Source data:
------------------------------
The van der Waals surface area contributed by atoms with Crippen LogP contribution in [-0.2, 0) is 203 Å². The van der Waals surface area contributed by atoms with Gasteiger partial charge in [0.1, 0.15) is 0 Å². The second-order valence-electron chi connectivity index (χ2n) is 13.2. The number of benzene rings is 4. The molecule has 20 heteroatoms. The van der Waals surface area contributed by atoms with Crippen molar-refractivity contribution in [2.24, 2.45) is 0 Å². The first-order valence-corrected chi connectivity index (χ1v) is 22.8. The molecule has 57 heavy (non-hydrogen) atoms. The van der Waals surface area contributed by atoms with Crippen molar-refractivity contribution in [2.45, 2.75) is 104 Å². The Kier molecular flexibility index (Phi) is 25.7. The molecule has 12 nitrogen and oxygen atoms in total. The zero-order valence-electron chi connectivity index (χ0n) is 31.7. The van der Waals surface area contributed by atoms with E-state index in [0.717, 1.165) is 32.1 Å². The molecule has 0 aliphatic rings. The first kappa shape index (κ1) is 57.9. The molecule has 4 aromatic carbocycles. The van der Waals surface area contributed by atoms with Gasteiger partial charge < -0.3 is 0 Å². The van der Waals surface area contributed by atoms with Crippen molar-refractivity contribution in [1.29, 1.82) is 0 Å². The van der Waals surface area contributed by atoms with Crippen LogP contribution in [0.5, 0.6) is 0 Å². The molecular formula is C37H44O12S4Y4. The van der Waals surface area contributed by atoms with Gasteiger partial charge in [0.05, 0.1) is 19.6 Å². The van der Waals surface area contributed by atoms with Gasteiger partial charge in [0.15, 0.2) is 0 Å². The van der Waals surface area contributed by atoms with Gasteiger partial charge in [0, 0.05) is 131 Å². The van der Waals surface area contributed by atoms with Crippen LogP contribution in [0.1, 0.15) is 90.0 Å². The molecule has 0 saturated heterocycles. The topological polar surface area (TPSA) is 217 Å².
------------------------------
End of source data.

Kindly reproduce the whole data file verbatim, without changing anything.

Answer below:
The van der Waals surface area contributed by atoms with Crippen LogP contribution in [-0.2, 0) is 203 Å². The van der Waals surface area contributed by atoms with Gasteiger partial charge in [0.1, 0.15) is 0 Å². The second-order valence-electron chi connectivity index (χ2n) is 13.2. The number of benzene rings is 4. The molecule has 20 heteroatoms. The van der Waals surface area contributed by atoms with Crippen molar-refractivity contribution in [2.24, 2.45) is 0 Å². The first-order valence-corrected chi connectivity index (χ1v) is 22.8. The molecule has 57 heavy (non-hydrogen) atoms. The van der Waals surface area contributed by atoms with Crippen molar-refractivity contribution in [2.45, 2.75) is 104 Å². The Kier molecular flexibility index (Phi) is 25.7. The molecule has 12 nitrogen and oxygen atoms in total. The zero-order valence-electron chi connectivity index (χ0n) is 31.7. The van der Waals surface area contributed by atoms with E-state index in [0.717, 1.165) is 32.1 Å². The molecule has 0 aliphatic rings. The first kappa shape index (κ1) is 57.9. The molecule has 4 aromatic carbocycles. The van der Waals surface area contributed by atoms with Gasteiger partial charge < -0.3 is 0 Å². The van der Waals surface area contributed by atoms with Crippen molar-refractivity contribution in [1.29, 1.82) is 0 Å². The van der Waals surface area contributed by atoms with Crippen LogP contribution in [0.5, 0.6) is 0 Å². The molecular formula is C37H44O12S4Y4. The van der Waals surface area contributed by atoms with Gasteiger partial charge in [0.05, 0.1) is 19.6 Å². The van der Waals surface area contributed by atoms with Gasteiger partial charge in [0.15, 0.2) is 0 Å². The van der Waals surface area contributed by atoms with Gasteiger partial charge in [0, 0.05) is 131 Å². The van der Waals surface area contributed by atoms with Crippen LogP contribution in [0.1, 0.15) is 90.0 Å². The molecule has 0 saturated heterocycles. The topological polar surface area (TPSA) is 217 Å².